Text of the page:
Signs of anaphylaxis include:

  • trouble breathing
  • swelling of the throat
  • wheezing
  • coughing
  • nausea or vomiting
  • stomach pain
  • a stuffy nose
  • a rapid heartbeat

People who have serious symptoms, such as shortness of breath, wheezing, or swelling of the throat, and those with symptoms affecting two different body systems, such as hives and a stomachache, should immediately seek emergency care. If they have a prescription for epinephrine, they should also administer this drug.

It is still essential to seek emergency care after administering the epinephrine. Quite often, a second round of severe symptoms, which people call a biphasic reaction, will occur several hours later.


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Causes

loss of appetite and nausea
During an allergic reaction to shellfish, the body’s immune system reacts to the proteins present in the fish.

Shellfish allergies occur when the body’s immune system reacts against the proteins present in these animals.

When someone with an allergy has exposure to the protein, the immune system goes into overdrive and tries to fight off the foreign invader.

Part of this reaction involves the release of histamine, which is a chemical that causes the symptoms of the allergy.

For this reason, antihistamines can be effective against allergic reactions.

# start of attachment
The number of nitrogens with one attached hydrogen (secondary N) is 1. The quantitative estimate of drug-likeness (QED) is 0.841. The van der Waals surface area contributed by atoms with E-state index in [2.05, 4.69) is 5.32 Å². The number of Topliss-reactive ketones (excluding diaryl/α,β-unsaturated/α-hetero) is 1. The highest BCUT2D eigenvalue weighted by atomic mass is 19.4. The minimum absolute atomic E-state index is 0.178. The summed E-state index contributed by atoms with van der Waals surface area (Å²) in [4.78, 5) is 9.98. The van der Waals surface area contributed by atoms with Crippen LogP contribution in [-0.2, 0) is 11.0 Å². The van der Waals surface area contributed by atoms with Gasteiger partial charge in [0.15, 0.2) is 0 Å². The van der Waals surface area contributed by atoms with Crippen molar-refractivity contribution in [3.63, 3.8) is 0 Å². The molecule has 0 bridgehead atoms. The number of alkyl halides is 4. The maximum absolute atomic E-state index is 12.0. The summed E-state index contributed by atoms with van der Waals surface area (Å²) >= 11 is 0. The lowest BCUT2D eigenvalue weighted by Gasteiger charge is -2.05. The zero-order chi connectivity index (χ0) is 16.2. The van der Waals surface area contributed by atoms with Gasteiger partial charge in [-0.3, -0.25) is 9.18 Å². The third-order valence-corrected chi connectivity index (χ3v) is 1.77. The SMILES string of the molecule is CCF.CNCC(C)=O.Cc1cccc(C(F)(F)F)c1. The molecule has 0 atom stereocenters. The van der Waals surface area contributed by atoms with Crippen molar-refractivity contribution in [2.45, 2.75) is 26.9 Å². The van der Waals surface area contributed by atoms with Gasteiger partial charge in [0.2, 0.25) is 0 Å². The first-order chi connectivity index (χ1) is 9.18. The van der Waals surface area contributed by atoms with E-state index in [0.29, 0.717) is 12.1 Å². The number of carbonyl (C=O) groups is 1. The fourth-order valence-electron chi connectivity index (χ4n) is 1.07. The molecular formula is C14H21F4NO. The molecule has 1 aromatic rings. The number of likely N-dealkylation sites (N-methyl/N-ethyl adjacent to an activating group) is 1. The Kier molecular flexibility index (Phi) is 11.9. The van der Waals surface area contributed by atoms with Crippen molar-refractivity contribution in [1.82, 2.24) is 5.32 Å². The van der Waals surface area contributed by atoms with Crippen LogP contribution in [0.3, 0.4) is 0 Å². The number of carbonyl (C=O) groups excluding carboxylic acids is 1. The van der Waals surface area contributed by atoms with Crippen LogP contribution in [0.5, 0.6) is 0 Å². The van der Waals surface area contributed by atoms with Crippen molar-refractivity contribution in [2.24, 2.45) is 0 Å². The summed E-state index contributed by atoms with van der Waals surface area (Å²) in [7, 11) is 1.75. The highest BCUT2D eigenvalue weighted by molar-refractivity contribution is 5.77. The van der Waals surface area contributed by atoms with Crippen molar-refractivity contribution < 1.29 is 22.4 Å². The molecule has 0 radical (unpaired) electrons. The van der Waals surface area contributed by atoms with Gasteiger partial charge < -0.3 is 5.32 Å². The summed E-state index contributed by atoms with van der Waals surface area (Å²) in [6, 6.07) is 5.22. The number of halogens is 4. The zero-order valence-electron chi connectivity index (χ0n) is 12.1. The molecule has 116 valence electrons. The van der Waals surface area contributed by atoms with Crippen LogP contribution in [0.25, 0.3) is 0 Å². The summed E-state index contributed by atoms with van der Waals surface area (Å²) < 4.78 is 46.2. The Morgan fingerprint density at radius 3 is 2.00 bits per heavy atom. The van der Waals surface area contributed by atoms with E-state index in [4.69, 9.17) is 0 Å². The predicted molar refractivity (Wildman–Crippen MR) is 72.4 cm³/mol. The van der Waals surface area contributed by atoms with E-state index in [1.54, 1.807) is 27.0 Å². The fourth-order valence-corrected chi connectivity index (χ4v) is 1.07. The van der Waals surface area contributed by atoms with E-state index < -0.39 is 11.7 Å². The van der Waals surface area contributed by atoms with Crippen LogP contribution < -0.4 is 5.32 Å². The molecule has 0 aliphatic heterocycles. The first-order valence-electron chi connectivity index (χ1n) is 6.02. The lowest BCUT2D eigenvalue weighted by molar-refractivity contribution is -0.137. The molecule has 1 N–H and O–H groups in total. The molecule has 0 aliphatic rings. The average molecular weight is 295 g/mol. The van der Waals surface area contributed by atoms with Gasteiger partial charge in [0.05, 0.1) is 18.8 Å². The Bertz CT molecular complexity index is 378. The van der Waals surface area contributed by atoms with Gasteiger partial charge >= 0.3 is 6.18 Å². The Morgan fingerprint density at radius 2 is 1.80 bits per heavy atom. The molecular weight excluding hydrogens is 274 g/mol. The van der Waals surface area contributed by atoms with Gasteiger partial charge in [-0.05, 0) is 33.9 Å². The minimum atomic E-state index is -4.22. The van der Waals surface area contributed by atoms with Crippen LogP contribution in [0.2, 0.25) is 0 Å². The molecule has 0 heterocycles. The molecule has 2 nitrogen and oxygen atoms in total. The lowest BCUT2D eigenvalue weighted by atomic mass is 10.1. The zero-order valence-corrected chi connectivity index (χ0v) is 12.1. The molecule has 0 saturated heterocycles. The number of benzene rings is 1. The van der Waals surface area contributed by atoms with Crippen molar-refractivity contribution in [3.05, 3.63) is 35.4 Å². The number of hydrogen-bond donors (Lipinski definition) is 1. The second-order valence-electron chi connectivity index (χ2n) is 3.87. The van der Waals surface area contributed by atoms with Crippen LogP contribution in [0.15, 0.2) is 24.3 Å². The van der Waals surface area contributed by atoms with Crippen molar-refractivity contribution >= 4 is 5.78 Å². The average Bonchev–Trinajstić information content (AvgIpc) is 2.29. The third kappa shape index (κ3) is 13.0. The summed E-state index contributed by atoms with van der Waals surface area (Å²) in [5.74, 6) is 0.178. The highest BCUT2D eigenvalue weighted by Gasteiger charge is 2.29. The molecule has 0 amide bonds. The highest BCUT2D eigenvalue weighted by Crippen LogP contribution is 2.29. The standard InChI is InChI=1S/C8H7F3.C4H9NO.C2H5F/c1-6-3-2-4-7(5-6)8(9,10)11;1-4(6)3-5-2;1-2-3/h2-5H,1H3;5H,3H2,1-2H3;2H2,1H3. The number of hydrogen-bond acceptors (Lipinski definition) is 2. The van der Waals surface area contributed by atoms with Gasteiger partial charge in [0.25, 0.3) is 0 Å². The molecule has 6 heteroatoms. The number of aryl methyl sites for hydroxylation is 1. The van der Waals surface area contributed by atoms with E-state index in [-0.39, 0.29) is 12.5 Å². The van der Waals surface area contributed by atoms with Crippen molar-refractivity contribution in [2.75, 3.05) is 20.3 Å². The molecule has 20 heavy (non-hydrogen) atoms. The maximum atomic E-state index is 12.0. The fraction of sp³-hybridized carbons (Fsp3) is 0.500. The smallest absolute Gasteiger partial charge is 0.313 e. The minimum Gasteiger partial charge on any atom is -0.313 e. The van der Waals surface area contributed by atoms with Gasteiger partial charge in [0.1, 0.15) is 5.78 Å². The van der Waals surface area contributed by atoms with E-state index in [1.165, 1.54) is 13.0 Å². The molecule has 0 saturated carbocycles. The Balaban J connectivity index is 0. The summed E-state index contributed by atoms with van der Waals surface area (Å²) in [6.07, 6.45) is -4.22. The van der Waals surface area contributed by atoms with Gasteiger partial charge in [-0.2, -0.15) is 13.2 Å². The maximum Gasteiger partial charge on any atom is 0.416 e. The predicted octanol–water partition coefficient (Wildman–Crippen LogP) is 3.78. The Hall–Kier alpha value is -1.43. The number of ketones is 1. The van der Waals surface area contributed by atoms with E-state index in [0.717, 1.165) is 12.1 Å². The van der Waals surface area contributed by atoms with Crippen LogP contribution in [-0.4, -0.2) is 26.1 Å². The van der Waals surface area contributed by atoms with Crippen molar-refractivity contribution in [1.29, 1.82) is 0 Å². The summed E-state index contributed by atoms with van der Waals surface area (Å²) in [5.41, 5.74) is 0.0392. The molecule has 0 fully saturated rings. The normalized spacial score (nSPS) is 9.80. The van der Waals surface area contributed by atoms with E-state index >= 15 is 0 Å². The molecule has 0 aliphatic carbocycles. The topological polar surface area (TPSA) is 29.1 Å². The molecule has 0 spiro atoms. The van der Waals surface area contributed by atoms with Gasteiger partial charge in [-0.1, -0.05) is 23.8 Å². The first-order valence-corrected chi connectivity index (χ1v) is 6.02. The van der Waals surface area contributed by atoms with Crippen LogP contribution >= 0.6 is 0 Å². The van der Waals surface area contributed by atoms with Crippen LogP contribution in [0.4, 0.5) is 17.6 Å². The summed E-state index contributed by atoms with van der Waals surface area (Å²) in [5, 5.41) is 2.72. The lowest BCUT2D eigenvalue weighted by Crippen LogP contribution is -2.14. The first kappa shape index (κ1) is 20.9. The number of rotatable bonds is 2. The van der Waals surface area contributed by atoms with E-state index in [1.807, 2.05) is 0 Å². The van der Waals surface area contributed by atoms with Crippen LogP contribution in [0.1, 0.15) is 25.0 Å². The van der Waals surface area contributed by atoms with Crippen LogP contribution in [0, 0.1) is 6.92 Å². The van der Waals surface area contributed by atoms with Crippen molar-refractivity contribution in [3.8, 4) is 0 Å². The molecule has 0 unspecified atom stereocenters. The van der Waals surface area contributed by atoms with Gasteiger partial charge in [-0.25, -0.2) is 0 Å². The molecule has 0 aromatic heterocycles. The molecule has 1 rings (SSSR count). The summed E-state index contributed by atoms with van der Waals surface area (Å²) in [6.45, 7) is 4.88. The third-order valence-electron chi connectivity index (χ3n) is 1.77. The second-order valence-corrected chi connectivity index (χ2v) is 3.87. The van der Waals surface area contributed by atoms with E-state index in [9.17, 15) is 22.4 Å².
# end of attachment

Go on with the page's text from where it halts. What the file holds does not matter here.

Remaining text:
Treatment

If a doctor suspects that a person may have a shellfish allergy, they are likely to refer them to an allergist for further diagnostic testing. If these tests confirm the presence of an allergy, the only treatment is to avoid shellfish altogether.

Doctors may prescribe people who have a serious allergy with an epinephrine auto-injector to carry with them.

In the event of exposure or a serious reaction, every second counts. Administering epinephrine at an early stage of the reaction can help prevent it from becoming worse and potentially deadly.


Caring for a shellfish allergy at home

There are no home remedies for a shellfish allergy, but being under the care of a doctor or seeking emergency care after exposure is essential.

However, people can often manage a shellfish allergy by learning how to read nutritional labels to avoid the allergen.

While food producers must include an allergen statement on foods containing crustacean shellfish, the same is not true of mollusks. However, people can find this information in the ingredients list instead.